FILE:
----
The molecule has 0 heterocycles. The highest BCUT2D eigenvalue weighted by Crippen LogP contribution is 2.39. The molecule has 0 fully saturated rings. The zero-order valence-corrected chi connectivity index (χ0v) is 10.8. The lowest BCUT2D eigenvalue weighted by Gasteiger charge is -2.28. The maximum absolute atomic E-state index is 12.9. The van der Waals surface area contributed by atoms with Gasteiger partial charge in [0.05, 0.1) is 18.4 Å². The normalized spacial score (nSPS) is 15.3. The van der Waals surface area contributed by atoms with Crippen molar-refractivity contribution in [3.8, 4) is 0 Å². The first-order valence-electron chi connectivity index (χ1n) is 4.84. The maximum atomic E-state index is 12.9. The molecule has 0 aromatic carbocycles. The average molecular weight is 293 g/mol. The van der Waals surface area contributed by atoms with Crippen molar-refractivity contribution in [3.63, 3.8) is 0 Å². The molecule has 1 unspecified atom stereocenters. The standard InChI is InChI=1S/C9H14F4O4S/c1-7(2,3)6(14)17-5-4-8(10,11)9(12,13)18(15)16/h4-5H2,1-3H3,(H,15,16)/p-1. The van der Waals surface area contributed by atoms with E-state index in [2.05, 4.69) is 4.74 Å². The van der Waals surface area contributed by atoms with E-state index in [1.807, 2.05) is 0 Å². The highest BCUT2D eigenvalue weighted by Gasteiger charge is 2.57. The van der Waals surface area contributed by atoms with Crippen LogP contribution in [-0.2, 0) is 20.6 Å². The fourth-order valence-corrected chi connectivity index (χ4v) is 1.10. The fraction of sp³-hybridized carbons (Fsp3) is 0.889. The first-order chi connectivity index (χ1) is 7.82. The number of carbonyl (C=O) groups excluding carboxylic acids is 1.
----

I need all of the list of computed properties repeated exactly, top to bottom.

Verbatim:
The molecule has 0 heterocycles. The highest BCUT2D eigenvalue weighted by Crippen LogP contribution is 2.39. The molecule has 0 fully saturated rings. The zero-order valence-corrected chi connectivity index (χ0v) is 10.8. The lowest BCUT2D eigenvalue weighted by Gasteiger charge is -2.28. The maximum absolute atomic E-state index is 12.9. The van der Waals surface area contributed by atoms with Gasteiger partial charge in [0.05, 0.1) is 18.4 Å². The normalized spacial score (nSPS) is 15.3. The van der Waals surface area contributed by atoms with Crippen molar-refractivity contribution in [3.8, 4) is 0 Å². The first-order valence-electron chi connectivity index (χ1n) is 4.84. The maximum atomic E-state index is 12.9. The molecule has 0 aromatic carbocycles. The average molecular weight is 293 g/mol. The van der Waals surface area contributed by atoms with Crippen molar-refractivity contribution in [3.63, 3.8) is 0 Å². The molecule has 1 unspecified atom stereocenters. The standard InChI is InChI=1S/C9H14F4O4S/c1-7(2,3)6(14)17-5-4-8(10,11)9(12,13)18(15)16/h4-5H2,1-3H3,(H,15,16)/p-1. The van der Waals surface area contributed by atoms with E-state index in [2.05, 4.69) is 4.74 Å². The van der Waals surface area contributed by atoms with E-state index in [1.807, 2.05) is 0 Å². The highest BCUT2D eigenvalue weighted by Gasteiger charge is 2.57. The van der Waals surface area contributed by atoms with Crippen LogP contribution in [-0.2, 0) is 20.6 Å². The fourth-order valence-corrected chi connectivity index (χ4v) is 1.10. The fraction of sp³-hybridized carbons (Fsp3) is 0.889. The first-order chi connectivity index (χ1) is 7.82. The number of carbonyl (C=O) groups excluding carboxylic acids is 1.